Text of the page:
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Petition to free 2 Sask. Indigenous sisters gains momentum

The petition to free Odelia and Nerissa Quewezance is trending in the criminal justice category on
Quewezance sisters, Nerissa, left, and Odelia, say they were wrongfully convicted of murder.

SASKATCHEWAN – A petition to free two Indigenous Saskatchewan sisters is gaining traction on with 17, 511 signatures as of March 16.

According to newsletter, the petition to free Odelia and Nerissa Quewezance is trending in the criminal justice category. The petition aims to get 25,000 signatures and will then be given to federal Justice Minister David Lametti who is the only person who can initiate a ministerial review, which could help free the sisters.

Odelia and Nerissa Quewezance have spent almost 30 years in prison after they were sentenced to life on second-degree murder charges in 1994 for Anthony Joseph Dolff's death in Kamsack in 1993.

“We are calling on the Canadian government to release these two women immediately,” reads the petition started by N.A. Porter and Associates.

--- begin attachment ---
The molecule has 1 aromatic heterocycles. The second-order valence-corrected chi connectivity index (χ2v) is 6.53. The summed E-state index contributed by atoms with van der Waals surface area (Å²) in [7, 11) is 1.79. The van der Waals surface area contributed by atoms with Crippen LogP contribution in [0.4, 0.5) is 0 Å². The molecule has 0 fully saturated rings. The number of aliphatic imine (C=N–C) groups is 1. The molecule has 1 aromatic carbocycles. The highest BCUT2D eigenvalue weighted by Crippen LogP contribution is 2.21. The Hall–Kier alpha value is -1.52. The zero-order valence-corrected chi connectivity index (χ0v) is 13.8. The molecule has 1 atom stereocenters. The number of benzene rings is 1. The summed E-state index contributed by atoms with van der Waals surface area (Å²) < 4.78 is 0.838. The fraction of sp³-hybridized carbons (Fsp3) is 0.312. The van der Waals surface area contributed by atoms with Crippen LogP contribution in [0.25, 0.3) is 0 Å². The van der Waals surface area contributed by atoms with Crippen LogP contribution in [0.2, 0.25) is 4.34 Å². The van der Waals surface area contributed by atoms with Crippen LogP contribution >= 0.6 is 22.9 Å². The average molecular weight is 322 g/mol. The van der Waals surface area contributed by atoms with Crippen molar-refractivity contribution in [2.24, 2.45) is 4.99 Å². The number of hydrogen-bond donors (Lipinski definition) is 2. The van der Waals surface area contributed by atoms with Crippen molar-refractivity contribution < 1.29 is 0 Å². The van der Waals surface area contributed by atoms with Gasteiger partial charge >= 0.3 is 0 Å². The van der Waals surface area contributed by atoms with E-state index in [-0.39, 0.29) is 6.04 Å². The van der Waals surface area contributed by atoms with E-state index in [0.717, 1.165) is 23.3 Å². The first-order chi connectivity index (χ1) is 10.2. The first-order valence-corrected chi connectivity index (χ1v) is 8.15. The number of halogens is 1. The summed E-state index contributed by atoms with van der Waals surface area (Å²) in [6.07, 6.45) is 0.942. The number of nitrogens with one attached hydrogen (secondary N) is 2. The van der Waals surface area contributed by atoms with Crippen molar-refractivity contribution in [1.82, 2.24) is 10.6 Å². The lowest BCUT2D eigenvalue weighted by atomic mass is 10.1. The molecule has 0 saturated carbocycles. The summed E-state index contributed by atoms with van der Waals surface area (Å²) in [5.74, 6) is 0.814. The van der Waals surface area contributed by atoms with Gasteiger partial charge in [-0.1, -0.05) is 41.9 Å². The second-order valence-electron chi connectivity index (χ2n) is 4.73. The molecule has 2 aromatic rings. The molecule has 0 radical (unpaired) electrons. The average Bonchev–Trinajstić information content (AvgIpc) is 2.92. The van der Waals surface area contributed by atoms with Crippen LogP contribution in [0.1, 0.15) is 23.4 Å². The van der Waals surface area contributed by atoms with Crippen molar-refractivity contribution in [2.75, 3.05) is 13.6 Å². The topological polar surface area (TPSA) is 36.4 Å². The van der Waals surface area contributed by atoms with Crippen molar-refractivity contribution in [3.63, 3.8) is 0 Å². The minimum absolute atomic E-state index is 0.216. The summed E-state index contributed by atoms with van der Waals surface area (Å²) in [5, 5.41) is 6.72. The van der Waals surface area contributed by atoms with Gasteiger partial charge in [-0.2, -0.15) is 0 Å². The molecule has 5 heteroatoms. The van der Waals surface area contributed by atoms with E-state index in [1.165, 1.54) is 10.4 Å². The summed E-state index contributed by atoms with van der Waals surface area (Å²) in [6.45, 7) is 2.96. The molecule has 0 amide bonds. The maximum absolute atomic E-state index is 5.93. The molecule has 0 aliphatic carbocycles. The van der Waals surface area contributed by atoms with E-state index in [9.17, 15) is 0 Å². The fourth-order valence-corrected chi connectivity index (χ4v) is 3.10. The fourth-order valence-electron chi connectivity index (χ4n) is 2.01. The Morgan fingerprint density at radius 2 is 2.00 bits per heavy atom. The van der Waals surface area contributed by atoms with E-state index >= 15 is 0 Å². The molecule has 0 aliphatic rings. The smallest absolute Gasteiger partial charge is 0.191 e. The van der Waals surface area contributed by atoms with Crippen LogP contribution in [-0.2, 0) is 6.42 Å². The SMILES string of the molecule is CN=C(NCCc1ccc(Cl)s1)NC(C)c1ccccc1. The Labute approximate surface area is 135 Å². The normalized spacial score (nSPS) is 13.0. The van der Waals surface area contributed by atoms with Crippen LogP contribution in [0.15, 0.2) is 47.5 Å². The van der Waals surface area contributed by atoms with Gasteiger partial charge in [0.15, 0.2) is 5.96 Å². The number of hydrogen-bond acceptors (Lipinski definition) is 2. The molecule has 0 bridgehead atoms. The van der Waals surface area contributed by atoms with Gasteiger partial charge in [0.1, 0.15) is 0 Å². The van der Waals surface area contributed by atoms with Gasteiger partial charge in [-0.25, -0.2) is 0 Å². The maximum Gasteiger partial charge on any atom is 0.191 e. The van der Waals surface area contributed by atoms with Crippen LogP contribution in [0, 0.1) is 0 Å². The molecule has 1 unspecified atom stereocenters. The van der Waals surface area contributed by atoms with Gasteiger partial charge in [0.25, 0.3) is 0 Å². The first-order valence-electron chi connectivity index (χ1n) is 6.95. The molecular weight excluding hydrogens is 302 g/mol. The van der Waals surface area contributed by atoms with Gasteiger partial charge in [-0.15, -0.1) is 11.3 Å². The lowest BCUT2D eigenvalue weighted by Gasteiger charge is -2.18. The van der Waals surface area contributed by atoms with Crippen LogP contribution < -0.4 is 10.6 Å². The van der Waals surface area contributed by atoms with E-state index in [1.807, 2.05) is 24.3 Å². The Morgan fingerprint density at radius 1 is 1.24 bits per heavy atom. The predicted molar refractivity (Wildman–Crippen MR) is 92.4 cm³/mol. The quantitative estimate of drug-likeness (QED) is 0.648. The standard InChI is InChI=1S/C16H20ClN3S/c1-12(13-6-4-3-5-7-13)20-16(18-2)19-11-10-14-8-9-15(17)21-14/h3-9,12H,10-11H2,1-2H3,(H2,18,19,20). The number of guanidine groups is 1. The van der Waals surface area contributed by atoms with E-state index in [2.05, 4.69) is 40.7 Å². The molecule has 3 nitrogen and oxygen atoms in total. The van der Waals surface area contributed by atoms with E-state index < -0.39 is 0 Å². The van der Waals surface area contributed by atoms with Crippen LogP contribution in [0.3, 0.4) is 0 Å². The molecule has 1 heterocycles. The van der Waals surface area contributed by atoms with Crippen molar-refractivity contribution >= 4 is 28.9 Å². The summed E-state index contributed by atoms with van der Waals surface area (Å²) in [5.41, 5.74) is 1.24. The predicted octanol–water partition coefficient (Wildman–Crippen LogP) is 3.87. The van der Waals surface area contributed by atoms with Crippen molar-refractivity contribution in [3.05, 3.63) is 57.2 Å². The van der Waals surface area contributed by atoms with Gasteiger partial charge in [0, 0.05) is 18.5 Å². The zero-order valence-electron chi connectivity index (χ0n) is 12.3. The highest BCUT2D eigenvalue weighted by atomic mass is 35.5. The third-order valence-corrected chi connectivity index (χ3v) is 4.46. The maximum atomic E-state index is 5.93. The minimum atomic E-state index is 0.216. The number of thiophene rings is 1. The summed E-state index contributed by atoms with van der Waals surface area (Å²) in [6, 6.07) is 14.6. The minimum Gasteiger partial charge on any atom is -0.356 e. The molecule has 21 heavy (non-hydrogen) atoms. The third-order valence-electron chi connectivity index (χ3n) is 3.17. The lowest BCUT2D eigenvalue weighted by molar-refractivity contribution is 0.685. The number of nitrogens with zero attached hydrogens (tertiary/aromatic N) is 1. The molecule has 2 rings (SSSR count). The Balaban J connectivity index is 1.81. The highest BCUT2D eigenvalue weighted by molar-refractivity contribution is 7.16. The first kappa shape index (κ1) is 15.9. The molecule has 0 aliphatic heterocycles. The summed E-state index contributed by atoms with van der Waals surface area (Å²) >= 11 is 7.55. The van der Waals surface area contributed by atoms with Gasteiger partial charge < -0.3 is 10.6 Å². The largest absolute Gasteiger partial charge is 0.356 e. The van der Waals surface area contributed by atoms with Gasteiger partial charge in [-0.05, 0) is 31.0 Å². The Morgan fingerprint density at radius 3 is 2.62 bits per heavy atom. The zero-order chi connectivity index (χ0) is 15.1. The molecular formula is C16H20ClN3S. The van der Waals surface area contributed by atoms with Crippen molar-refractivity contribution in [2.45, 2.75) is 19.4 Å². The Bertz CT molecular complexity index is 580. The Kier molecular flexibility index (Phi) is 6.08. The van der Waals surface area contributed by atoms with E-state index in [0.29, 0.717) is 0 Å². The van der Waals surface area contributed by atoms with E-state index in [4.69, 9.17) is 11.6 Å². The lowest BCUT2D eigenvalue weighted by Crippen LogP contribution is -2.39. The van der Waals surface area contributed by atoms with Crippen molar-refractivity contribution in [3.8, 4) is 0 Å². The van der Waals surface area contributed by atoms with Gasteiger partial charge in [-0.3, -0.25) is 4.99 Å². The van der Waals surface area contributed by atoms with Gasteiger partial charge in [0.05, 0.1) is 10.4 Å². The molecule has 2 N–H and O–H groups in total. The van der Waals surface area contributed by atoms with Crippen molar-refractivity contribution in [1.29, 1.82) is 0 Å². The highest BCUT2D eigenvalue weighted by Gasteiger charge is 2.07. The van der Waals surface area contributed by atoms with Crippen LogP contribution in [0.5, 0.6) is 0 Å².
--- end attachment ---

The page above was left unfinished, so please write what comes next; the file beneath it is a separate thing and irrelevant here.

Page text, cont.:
“We have a responsibility as Canadian citizens to acknowledge the harm done to these indigenous women, and to rectify this miscarriage of justice. They have already served a disproportionately long sentence for a crime that someone else confessed to.

“Transcripts indicated zero physical evidence tying them to the murder that someone else confessed to,” states the petition.

The sisters’ cousin – who was a youth at the time - previously confessed on APTN that he is the one who killed Dolff. The youth was sentenced to only four years in prison.

According to Parole Board of Canada documents obtained by, Nerissa Quewezance hit Dolff with a porcelain ornament, and the young offender stabbed him and dropped a heavy object on him. The sisters and the young offender then fled in the victim's car.